This riveting inside story of the intense search for the Salt Lake City teenager reveals never-before-told details of the largest investigation in Utah state history. The firsthand account of Tom Smart, Elizabeth's uncle and one-time suspect, reveals the details of the flawed police investigation, the media's manipulation of the family, and the eyewitness account of nine-year-old Mary Katherine Smart that went largely ignored by investigators. New research is presented on the family background of disturbed street preacher Brian David Mitchell, who kidnapped Elizabeth as part of a bizarre polygamous plot. Also examined is the critical role of the media, revealing the essential part played by John Walsh and others in facilitating Elizabeth's safe return, and the manipulative influence of Fox News and Bill O'Reilly. Going beyond a mere eyewitness account, the book includes information culled from interviews with more than 150 people involved in the search and investigation, notes from family meetings, and memos from law enforcement officials.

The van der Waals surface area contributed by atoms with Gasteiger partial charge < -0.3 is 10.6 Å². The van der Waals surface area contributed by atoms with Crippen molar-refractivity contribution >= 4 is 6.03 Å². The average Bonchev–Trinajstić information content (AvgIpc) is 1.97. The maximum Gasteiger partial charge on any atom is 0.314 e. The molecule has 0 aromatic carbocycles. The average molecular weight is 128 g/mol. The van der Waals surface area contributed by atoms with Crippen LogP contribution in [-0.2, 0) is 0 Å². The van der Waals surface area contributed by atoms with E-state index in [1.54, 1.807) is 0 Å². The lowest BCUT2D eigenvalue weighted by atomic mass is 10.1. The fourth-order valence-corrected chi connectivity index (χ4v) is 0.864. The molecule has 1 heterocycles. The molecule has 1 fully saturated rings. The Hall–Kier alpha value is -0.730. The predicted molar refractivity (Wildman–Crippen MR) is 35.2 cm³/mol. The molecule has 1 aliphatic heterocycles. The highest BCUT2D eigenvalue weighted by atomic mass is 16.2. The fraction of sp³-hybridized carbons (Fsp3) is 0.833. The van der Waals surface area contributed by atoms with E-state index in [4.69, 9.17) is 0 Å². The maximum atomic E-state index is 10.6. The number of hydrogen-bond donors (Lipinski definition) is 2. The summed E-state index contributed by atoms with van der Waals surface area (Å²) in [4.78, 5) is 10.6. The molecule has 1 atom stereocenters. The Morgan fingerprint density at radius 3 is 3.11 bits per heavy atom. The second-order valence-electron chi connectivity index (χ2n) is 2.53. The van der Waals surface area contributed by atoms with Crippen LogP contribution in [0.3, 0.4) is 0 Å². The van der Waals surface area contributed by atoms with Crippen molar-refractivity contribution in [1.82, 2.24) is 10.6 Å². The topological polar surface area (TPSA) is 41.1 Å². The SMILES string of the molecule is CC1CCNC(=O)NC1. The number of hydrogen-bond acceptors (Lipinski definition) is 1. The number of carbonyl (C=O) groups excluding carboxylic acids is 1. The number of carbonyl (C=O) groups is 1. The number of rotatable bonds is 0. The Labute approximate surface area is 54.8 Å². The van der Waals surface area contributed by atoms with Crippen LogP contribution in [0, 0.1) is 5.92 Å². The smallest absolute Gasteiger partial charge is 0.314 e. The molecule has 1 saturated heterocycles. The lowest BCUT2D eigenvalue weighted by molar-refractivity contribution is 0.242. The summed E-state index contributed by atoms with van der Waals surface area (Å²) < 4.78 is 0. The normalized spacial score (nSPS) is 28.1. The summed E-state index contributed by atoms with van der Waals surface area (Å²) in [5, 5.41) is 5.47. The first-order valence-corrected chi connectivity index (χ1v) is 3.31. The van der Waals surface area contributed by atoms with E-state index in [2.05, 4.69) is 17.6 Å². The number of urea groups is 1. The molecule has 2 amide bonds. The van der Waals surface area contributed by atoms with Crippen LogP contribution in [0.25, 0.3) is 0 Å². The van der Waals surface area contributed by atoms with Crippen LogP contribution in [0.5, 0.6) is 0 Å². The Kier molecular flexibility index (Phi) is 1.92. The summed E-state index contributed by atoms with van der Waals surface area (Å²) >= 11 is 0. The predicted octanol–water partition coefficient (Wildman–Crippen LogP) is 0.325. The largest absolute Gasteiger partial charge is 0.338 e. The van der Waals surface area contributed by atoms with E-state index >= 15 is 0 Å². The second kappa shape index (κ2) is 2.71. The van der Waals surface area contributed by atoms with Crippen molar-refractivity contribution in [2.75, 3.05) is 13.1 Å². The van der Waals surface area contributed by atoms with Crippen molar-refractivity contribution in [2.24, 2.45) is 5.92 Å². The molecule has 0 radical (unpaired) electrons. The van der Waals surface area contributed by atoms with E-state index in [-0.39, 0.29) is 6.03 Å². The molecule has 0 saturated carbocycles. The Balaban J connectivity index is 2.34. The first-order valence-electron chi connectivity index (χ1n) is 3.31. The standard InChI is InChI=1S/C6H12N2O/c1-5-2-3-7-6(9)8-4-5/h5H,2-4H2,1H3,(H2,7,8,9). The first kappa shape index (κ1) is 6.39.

Despite the sensational subtitle, readers who have followed the kidnapping and eventual safe return of Utah teenager Elizabeth Smart won't glean any "startling" truths from this account, coauthored by one of the drama's prime players. But most will find the detailed account of police missteps disturbing and saddening. Smart's traumatic imprisonment riveted much of the country for nine months, from her abduction from her bedroom until the discovery that she was the veiled young woman accompanying a bizarre street preacher named Brian David Mitchell. Tom Smart, an uncle who came unfairly under suspicion and who devoted countless hours to exploring every lead, and journalist Benson craft a coherent narrative interweaving the official investigation with a reconstruction of Mitchell's movements; the numerous missed opportunities to locate Elizabeth and her captors make for agonizing reading. Tom Smart settles some scores: Fox News' Bill O'Reilly and Marc Klaas, the father of a murdered child, come across as journalistically unscrupulous. But Smart is also forthright about his own mistakes. While this is an interesting alternate perspective to that provided by Elizabeth's parents in 2003's Bringing Elizabeth Home, the compelling story still awaits a definitive telling. 8 pages of color photos.